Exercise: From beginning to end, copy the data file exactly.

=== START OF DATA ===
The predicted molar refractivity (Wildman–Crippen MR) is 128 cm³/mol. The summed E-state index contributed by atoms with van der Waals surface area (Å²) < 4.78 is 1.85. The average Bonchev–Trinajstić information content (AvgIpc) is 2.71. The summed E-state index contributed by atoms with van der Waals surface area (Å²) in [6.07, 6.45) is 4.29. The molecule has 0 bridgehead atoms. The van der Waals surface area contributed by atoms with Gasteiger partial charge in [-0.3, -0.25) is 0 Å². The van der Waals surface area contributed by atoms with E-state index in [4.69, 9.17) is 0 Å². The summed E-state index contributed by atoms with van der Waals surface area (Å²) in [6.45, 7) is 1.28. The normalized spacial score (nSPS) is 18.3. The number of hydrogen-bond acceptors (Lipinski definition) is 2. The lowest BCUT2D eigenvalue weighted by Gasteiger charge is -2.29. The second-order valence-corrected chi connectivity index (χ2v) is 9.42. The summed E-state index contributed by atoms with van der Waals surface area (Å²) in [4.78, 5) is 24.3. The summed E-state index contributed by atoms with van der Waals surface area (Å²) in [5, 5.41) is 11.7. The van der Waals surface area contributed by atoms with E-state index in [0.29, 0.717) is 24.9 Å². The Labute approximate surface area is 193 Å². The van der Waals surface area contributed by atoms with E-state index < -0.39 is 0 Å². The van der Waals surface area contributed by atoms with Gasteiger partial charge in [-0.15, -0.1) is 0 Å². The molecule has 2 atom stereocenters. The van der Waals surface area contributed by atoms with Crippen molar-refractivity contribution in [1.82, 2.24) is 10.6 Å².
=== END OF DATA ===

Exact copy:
The predicted molar refractivity (Wildman–Crippen MR) is 128 cm³/mol. The summed E-state index contributed by atoms with van der Waals surface area (Å²) < 4.78 is 1.85. The average Bonchev–Trinajstić information content (AvgIpc) is 2.71. The summed E-state index contributed by atoms with van der Waals surface area (Å²) in [6.07, 6.45) is 4.29. The molecule has 0 bridgehead atoms. The van der Waals surface area contributed by atoms with Gasteiger partial charge in [-0.3, -0.25) is 0 Å². The van der Waals surface area contributed by atoms with E-state index in [4.69, 9.17) is 0 Å². The summed E-state index contributed by atoms with van der Waals surface area (Å²) in [6.45, 7) is 1.28. The normalized spacial score (nSPS) is 18.3. The number of hydrogen-bond acceptors (Lipinski definition) is 2. The lowest BCUT2D eigenvalue weighted by Gasteiger charge is -2.29. The second-order valence-corrected chi connectivity index (χ2v) is 9.42. The summed E-state index contributed by atoms with van der Waals surface area (Å²) in [4.78, 5) is 24.3. The summed E-state index contributed by atoms with van der Waals surface area (Å²) in [5, 5.41) is 11.7. The van der Waals surface area contributed by atoms with E-state index in [0.29, 0.717) is 24.9 Å². The Labute approximate surface area is 193 Å². The van der Waals surface area contributed by atoms with E-state index < -0.39 is 0 Å². The van der Waals surface area contributed by atoms with Gasteiger partial charge in [-0.15, -0.1) is 0 Å². The molecule has 2 atom stereocenters. The van der Waals surface area contributed by atoms with Crippen molar-refractivity contribution in [1.82, 2.24) is 10.6 Å².